Environmental Studies Professors Earn Funding for Research and New Technology

Sarah-Jane Lorenzo
November 1, 2014

Two Voinovich School professors received more than $123,000 from the university’s 1804 Fund for projects designed to bring new environmental technologies to campus this year.

Sarah Davis and Natalie Kruse Daniels received grant money for their projects exploring anaerobic digestion and environmental monitoring technology. Both professors hope their projects will provide graduate training and research opportunities while positively impacting the local environment.

Davis’ project “Anaerobic Digestion System for Multiple Services” will focus on constructing a small greenhouse and anaerobic digester to compost campus food waste on a trial scale.

Anaerobic digestion is the decomposition of organic matter without oxygen, a process that generates methane. The university currently composts much of the waste from campus dining halls in an in-vessel composting facility. A by-product of the current composting system is carbon dioxide, and the compost is not used after it is produced.

Davis wants to expand the utility of the university’s compostable waste by capturing methane generated during anaerobic digestion for use as an energy source and by spreading composted material on some fields at the Ridges.

Although the $75,000 grant Davis received will not build a very large anaerobic digester, Davis said she hopes that if the system proves viable, the university will consider investing in anaerobic digestion on a larger scale.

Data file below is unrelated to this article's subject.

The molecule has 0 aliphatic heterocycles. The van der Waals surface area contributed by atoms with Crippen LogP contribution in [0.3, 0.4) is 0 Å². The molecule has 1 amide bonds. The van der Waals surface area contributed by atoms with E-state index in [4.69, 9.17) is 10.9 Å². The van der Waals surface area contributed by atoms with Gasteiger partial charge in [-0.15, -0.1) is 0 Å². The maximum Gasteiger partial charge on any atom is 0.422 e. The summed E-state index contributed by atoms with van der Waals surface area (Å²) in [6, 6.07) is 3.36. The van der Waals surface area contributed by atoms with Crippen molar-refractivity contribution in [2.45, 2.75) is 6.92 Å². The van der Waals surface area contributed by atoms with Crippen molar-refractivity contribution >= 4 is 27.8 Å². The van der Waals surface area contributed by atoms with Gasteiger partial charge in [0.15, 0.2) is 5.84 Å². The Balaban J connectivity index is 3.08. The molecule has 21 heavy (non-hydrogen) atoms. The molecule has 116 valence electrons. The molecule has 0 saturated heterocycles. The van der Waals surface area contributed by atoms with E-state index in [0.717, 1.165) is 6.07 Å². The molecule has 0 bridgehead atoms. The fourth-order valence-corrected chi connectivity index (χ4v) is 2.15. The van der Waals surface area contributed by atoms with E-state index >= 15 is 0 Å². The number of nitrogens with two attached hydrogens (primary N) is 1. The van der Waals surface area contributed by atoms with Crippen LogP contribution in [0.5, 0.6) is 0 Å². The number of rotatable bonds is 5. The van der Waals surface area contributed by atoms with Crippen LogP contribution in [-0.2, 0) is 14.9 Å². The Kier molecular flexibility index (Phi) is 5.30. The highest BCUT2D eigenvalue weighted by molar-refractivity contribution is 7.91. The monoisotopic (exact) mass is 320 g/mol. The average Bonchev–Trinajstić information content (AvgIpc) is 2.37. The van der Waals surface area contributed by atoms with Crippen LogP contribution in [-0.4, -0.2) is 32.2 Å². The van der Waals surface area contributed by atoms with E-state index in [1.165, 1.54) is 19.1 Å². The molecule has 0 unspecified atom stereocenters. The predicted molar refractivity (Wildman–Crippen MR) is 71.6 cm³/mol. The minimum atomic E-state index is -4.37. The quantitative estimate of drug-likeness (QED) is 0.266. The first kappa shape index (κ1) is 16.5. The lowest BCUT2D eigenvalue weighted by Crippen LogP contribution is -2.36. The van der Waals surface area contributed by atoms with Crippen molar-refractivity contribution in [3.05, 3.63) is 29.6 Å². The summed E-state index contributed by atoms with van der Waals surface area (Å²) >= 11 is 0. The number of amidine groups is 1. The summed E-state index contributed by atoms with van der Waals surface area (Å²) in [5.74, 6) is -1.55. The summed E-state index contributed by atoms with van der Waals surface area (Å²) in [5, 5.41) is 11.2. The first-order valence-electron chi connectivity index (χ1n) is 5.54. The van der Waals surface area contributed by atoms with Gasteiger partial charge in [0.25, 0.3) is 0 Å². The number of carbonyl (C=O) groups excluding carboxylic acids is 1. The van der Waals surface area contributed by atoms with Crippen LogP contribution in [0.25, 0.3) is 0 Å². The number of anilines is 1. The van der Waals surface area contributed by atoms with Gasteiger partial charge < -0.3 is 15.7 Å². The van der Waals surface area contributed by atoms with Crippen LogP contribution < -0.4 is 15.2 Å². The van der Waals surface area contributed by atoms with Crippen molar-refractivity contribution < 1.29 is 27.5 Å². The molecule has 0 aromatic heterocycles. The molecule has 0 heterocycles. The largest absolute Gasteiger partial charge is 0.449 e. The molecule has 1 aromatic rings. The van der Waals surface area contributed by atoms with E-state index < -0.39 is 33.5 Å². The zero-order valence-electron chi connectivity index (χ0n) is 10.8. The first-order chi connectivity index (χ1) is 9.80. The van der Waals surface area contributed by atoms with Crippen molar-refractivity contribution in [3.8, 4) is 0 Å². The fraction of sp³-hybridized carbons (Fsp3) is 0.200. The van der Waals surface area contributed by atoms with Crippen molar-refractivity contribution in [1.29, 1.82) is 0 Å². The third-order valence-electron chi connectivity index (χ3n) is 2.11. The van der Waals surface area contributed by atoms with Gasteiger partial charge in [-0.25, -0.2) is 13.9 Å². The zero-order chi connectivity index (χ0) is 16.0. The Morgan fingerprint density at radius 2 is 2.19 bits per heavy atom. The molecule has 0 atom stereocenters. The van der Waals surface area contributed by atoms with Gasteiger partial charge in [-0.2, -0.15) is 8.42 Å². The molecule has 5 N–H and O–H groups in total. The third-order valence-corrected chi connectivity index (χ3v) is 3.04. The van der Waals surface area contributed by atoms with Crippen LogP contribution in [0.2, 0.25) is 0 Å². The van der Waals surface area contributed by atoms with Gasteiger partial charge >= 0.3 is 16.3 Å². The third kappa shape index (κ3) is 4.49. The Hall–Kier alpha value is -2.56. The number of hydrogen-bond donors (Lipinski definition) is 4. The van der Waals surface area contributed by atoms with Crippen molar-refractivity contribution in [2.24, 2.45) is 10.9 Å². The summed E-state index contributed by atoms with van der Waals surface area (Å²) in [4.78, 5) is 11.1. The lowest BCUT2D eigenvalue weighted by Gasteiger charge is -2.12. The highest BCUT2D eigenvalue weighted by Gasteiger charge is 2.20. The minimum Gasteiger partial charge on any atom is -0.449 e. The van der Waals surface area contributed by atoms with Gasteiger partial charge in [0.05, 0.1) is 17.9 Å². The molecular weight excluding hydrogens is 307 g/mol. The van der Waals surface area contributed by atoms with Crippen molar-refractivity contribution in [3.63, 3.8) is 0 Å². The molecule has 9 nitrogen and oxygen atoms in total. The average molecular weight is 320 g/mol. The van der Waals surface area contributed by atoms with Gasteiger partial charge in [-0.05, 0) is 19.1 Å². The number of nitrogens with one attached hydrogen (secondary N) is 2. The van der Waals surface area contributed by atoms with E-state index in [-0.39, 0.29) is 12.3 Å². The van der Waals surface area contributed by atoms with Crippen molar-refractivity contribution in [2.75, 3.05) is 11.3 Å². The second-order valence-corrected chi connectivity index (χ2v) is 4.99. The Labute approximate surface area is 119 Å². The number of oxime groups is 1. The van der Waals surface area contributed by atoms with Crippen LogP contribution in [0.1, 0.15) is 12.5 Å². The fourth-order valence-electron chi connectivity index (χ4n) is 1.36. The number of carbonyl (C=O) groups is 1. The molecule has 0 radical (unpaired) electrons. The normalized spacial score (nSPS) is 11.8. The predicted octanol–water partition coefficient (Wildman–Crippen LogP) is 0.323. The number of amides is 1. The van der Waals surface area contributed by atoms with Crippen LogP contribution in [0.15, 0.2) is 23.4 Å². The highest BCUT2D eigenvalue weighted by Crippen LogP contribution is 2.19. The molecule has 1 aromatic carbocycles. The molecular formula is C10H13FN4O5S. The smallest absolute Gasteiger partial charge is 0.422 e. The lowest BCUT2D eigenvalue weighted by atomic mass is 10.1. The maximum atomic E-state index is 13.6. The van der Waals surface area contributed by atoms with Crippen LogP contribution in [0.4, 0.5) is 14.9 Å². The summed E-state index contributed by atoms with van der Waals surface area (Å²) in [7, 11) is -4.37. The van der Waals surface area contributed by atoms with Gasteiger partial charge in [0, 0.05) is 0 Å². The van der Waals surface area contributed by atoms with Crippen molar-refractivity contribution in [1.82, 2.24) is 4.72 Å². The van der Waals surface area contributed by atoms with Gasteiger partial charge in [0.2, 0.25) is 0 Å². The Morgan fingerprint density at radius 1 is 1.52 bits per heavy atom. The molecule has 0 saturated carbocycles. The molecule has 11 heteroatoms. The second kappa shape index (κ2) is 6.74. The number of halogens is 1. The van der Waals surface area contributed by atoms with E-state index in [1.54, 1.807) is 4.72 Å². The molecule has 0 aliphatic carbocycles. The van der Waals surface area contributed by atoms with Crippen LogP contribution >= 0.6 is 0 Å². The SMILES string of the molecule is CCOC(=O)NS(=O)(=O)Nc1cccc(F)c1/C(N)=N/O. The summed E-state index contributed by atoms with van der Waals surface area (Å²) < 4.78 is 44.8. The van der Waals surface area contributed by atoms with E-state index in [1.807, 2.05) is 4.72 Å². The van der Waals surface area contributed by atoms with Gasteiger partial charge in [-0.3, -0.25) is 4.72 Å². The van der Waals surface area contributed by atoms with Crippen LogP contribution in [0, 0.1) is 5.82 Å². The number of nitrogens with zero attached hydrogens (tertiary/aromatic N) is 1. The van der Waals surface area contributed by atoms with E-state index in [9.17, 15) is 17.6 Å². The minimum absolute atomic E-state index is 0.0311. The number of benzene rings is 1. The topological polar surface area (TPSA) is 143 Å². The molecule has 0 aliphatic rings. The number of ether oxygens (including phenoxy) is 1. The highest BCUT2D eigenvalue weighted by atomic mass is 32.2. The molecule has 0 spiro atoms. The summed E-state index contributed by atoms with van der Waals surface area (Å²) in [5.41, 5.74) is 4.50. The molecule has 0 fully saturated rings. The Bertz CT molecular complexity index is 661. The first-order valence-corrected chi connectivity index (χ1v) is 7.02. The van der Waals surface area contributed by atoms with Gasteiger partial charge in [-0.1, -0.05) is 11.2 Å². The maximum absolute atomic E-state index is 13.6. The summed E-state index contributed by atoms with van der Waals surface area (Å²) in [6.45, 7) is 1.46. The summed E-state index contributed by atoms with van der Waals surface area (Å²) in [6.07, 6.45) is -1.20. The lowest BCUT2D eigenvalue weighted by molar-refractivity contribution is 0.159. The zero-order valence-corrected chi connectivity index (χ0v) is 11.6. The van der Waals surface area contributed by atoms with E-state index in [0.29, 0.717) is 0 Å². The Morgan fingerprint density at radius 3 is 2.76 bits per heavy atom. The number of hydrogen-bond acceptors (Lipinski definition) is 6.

Davis is currently working on the project with several graduate students and Voinovich School Research Postdoc Kim Miller and hopes the facility will become a resource for students who want to investigate composting methods and anaerobic digestion. She encourages interested students to contact her about initiating involvement.

Kruse Daniels’ project, “Environmental Monitoring Technology: From Stream to Cloud,” will employ new wireless technology to monitor water quality field data in the Athens area.

Through her project, which received a $49,327 grant, Kruse Daniels aims to provide an educational advancement opportunity not only for students in the Voinovich School, but for those in the Scripps College of Communications and the Russ College of Engineering and Technology.

Through the partnership, students will both assess the area’s watershed and utilize Scripps College resources to improve data presentation and visualization. The project will complement the ongoing OU Water Project, an interdisciplinary exploration of the Athens watershed produced by the Scripps College of Communications and the Voinovich School of Leadership and Public Affairs.

“We are hoping to not only develop technology that allows for low-cost remote water quality monitoring with cloud based data storage and data visualization, but also to train students on all of the elements of this work,” Kruse Daniels said.

Both Davis and Kruse Daniels believe their projects will contribute lasting educational resources to the university community and will help the university become a national leader in environmental technology.